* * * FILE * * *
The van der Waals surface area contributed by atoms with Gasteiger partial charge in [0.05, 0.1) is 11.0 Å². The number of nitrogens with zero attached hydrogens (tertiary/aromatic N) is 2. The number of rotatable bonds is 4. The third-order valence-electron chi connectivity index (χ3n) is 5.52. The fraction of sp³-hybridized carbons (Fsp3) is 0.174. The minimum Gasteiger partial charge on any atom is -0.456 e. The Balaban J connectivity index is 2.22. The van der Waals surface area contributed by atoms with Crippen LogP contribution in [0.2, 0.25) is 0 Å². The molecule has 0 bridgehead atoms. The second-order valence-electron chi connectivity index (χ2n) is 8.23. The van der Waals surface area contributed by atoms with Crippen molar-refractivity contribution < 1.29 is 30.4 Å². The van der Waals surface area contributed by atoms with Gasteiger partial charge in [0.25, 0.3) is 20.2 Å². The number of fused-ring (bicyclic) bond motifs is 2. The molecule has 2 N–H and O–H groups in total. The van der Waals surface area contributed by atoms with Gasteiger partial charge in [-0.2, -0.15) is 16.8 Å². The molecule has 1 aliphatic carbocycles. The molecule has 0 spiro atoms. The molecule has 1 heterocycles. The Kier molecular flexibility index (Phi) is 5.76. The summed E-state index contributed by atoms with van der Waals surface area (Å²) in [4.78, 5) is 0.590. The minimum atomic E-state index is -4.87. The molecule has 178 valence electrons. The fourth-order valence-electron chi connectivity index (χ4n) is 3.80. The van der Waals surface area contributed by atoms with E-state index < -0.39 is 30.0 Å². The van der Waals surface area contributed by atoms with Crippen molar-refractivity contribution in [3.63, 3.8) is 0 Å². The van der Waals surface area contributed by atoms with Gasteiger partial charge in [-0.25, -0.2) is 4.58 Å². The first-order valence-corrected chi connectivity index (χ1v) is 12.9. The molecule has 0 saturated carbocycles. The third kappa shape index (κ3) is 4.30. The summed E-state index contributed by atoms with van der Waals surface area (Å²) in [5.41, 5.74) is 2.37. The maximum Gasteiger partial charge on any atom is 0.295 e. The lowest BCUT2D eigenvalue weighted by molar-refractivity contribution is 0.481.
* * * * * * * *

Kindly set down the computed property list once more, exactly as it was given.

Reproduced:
The van der Waals surface area contributed by atoms with Gasteiger partial charge in [0.05, 0.1) is 11.0 Å². The number of nitrogens with zero attached hydrogens (tertiary/aromatic N) is 2. The number of rotatable bonds is 4. The third-order valence-electron chi connectivity index (χ3n) is 5.52. The fraction of sp³-hybridized carbons (Fsp3) is 0.174. The minimum Gasteiger partial charge on any atom is -0.456 e. The Balaban J connectivity index is 2.22. The van der Waals surface area contributed by atoms with Crippen LogP contribution in [0.2, 0.25) is 0 Å². The molecule has 0 bridgehead atoms. The second-order valence-electron chi connectivity index (χ2n) is 8.23. The van der Waals surface area contributed by atoms with Crippen molar-refractivity contribution < 1.29 is 30.4 Å². The van der Waals surface area contributed by atoms with Gasteiger partial charge in [0.25, 0.3) is 20.2 Å². The number of fused-ring (bicyclic) bond motifs is 2. The molecule has 2 N–H and O–H groups in total. The van der Waals surface area contributed by atoms with Gasteiger partial charge in [-0.2, -0.15) is 16.8 Å². The molecule has 1 aliphatic carbocycles. The molecule has 0 spiro atoms. The molecule has 1 heterocycles. The Kier molecular flexibility index (Phi) is 5.76. The summed E-state index contributed by atoms with van der Waals surface area (Å²) in [4.78, 5) is 0.590. The minimum atomic E-state index is -4.87. The molecule has 178 valence electrons. The fourth-order valence-electron chi connectivity index (χ4n) is 3.80. The van der Waals surface area contributed by atoms with E-state index < -0.39 is 30.0 Å². The van der Waals surface area contributed by atoms with Crippen molar-refractivity contribution in [3.63, 3.8) is 0 Å². The van der Waals surface area contributed by atoms with Gasteiger partial charge in [-0.25, -0.2) is 4.58 Å². The first-order valence-corrected chi connectivity index (χ1v) is 12.9. The molecule has 0 saturated carbocycles. The third kappa shape index (κ3) is 4.30. The summed E-state index contributed by atoms with van der Waals surface area (Å²) in [5.41, 5.74) is 2.37. The maximum Gasteiger partial charge on any atom is 0.295 e. The lowest BCUT2D eigenvalue weighted by molar-refractivity contribution is 0.481.